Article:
School District To Pay $75,000 To Settle Pupil's Bullying Claims
That court also held that the standard for peer-to-peer harassment at school is the same as for workplace harassment under Lehmann v. Toys 'R' Us, 132 N.J. 587 (1993). Under that standard, a school is liable if it has actual knowledge of the harassment and does not promptly and effectively act to stop it.
The Toms River district was ordered to pay $50,000 in damages plus $28,175 in counsel fees to the former student, plus $10,000 to the state.
The Old Bridge and Toms River cases were based on conduct that took place before enactment of the Anti-Bullying Bill of Rights Act in 2011.
A prior version of the law didn't require the same level of investigation, reporting and accountability that the current law does, says Rubin.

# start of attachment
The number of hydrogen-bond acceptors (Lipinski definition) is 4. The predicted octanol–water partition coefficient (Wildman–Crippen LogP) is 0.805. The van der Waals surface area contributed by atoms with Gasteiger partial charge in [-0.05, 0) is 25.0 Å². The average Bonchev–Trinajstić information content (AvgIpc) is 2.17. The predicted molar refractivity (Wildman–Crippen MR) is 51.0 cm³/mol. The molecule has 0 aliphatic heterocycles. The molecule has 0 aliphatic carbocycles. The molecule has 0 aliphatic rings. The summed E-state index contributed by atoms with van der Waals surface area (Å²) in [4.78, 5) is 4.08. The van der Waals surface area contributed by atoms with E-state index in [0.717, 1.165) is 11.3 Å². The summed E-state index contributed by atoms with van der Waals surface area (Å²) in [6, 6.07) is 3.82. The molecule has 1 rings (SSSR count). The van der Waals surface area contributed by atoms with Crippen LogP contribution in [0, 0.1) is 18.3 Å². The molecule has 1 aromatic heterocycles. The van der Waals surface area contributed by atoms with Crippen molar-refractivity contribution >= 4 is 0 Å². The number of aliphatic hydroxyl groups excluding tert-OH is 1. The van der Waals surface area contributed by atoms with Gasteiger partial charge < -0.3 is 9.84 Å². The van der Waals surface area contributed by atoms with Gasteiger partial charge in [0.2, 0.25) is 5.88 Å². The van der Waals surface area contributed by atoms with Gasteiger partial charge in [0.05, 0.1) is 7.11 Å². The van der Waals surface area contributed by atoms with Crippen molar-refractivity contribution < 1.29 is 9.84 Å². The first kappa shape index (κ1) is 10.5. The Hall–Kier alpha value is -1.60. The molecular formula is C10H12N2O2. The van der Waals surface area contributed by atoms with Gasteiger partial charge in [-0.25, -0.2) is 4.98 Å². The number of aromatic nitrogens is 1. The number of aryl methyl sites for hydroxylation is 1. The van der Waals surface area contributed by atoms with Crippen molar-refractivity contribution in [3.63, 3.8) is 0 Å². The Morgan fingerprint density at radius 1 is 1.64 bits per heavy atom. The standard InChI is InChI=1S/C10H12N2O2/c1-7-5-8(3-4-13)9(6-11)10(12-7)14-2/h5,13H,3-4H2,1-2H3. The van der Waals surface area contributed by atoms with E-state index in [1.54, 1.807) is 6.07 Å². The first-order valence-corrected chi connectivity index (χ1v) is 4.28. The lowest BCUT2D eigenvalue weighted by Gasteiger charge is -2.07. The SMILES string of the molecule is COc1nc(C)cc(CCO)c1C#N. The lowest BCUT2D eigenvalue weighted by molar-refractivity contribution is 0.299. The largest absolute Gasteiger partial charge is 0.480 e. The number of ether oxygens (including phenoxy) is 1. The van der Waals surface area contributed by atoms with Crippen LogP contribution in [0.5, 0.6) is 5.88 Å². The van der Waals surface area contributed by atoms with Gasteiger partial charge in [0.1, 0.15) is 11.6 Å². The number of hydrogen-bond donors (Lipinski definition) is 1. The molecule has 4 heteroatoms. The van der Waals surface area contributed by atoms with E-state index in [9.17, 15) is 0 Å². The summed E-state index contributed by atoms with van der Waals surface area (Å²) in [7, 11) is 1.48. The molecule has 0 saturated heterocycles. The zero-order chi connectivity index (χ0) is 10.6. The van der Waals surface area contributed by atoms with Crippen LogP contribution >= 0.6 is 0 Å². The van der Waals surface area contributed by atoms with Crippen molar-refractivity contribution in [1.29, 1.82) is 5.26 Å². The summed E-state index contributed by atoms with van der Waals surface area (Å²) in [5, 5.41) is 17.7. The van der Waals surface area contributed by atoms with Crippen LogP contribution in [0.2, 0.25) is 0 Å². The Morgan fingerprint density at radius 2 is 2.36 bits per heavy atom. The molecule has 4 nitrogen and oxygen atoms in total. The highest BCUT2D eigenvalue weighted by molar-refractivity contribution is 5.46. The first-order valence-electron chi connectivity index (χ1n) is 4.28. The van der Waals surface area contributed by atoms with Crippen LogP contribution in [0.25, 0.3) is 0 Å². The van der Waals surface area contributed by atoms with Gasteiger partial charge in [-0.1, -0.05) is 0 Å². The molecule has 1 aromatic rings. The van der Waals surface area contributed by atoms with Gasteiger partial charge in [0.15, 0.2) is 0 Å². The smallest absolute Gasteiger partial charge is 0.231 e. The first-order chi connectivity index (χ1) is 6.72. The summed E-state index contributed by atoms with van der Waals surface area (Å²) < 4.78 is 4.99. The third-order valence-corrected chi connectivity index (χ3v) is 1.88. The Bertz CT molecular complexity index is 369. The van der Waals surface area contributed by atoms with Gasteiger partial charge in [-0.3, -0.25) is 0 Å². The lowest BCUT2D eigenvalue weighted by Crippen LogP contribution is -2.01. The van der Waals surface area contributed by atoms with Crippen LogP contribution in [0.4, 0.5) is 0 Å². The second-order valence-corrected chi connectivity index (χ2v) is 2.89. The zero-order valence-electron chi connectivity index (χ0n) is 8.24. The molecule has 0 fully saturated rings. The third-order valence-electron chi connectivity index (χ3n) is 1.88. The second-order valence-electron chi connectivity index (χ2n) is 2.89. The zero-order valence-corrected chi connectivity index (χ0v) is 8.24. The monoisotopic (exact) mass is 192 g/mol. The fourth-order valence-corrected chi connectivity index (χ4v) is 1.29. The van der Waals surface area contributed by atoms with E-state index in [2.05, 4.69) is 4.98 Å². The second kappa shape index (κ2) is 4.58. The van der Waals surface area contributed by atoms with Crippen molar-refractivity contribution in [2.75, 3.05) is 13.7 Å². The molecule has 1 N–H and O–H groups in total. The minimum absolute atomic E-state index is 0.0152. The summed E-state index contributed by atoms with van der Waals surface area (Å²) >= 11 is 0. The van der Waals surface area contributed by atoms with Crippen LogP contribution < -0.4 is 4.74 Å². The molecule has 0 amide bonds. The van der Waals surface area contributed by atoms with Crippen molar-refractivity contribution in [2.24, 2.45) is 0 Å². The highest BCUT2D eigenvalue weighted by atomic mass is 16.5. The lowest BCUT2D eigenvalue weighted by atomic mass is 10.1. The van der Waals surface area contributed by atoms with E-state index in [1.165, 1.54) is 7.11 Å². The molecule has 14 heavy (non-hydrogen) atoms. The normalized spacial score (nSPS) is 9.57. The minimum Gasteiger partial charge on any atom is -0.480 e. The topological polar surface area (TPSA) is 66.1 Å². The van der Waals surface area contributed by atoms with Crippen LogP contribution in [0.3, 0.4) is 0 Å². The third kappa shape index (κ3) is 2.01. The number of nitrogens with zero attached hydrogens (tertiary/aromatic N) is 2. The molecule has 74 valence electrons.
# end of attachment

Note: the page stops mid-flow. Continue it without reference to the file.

At present, any bullying claim must be investigated promptly, and a written report submitted to the superintendent and school board, regardless of whether bullying was found, Rubin says.
The current statute helps to detect ongoing patterns of behavior quickly that might have previously gone unnoticed when incidents were treated in isolation, Rubin says.
"With all the reporting responsibilities of staff, multiple levels of internal review, appeal rights of parents, and proactive preventive measures now built into the law, it's highly unlikely that a longstanding pattern of harassment like this could exist," he adds.
The harassment of H.D. occurred at school, on the school bus and online, and included name-calling, derogatory comments and physical contact.
In one such incident, two students grabbed H.D. in the locker room and stuffed papers down his pants.
And a retired principal at Jonas Salk acknowledged to state investigators that he once counseled H.D. to consider transferring to another school, and said it would be understandable if the boy retaliated against his tormentors physically.